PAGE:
Over the past two decades, VFX studio Pixomondo (PXO) has devoted time to R&D and innovation with different tools and techniques to create entirely new kinds of entertainment, based on its clients’ needs. Most recently, they have added virtual production capabilities.
PXO began building their first stage in Toronto in 2020, later on launching a Vancouver stage and then another in Toronto, and now plan to expand further. To help support this growth, they anticipated the need for teams working with the virtual production pipeline to collaborate across locations, and chose to incorporate Amazon Web Services (AWS).
“The requirements for virtual production are extremely different from traditional visual effects, so instead of trying to build on top of an already solidified pipeline, we decided to move to a more flexible platform. We were immediately drawn to AWS as a tool on the platform because it allows us to iterate quickly,” said PXO Head of Virtual Production Josh Kerekes. “We were able to sidestep the conventional processes and prototype our pipeline quite separately from our studio’s creative arm. We can rapidly deploy the set-up from anywhere.”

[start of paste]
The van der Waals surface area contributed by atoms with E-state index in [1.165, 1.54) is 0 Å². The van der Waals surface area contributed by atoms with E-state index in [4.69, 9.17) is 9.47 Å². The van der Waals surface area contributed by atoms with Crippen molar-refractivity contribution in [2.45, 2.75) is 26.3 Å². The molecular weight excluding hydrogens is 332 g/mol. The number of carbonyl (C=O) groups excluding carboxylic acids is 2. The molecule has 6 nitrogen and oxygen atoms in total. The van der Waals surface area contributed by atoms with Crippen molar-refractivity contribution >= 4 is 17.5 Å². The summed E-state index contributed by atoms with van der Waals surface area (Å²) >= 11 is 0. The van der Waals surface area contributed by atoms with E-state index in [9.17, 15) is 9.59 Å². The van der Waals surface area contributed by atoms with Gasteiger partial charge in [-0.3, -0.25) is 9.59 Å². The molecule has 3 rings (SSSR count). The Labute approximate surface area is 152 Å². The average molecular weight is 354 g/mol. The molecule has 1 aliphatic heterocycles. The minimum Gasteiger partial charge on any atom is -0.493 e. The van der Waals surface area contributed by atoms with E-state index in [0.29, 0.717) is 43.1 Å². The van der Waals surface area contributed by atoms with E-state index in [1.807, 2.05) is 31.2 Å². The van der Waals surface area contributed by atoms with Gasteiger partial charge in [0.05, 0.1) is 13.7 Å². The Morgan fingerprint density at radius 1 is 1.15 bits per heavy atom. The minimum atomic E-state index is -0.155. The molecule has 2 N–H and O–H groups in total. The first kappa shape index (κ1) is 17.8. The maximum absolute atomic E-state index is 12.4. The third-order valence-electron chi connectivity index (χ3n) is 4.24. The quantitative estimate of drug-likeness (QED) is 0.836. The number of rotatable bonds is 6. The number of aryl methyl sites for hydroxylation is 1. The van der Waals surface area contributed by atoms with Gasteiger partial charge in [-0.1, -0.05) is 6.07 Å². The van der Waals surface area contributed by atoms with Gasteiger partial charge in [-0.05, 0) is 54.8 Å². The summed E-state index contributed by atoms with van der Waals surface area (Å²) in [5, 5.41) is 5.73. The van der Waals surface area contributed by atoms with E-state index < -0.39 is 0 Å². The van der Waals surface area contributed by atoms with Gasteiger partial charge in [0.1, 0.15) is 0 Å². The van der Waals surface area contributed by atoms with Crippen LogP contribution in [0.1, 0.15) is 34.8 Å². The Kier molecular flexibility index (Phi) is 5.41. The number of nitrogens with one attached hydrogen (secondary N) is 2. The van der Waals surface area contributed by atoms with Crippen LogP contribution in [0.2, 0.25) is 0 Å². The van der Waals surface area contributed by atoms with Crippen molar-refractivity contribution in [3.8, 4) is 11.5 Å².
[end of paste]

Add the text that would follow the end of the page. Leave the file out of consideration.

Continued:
Supporting In-Camera VFX
PXO’s virtual production stages are used to capture in-camera visual effects (ICVFX), which is accomplished by displaying real-time digital environments built in Unreal Engine on large LED screen capture volumes that are tracked. PXO artists around the world often create the visuals for the screens, but clients also use other vendors depending on the project scope.
To move assets from the creators to the set for production quickly and securely, PXO uses a virtual machine on Amazon Elastic Cloud Compute (Amazon EC2) instances. The screens are tracked to allow accurate projection of the digital imagery, as well as control over camera motion. Work is immediately synced to the stages, so that production teams can share feedback in real time.
The virtual machine also runs Perforce software to help large teams work together through the numerous iterations. Perforce are development and DevOps specialists. All their tools are based on their original, long-standing Perforce version management system Helix Core, and now include dynamic development, intelligent testing, risk management and dispersed collaboration applications.
Iteration and Review
“We are currently in production on an episodic series that has almost a hundred different environments and scenarios in a season – ten is about the average a team might expect to work on, so this was an order of magnitude larger,” said Josh. “We have several VFX houses creating environments for the project, and even studios based overseas have said the speed at which they are able to download and submit was fantastic. They’re uploading 10 to 20GB commits every hour with minimal bottlenecks. To be able to implement massive changes on environments and synchronise them onto the stage almost instantaneously has been essential.”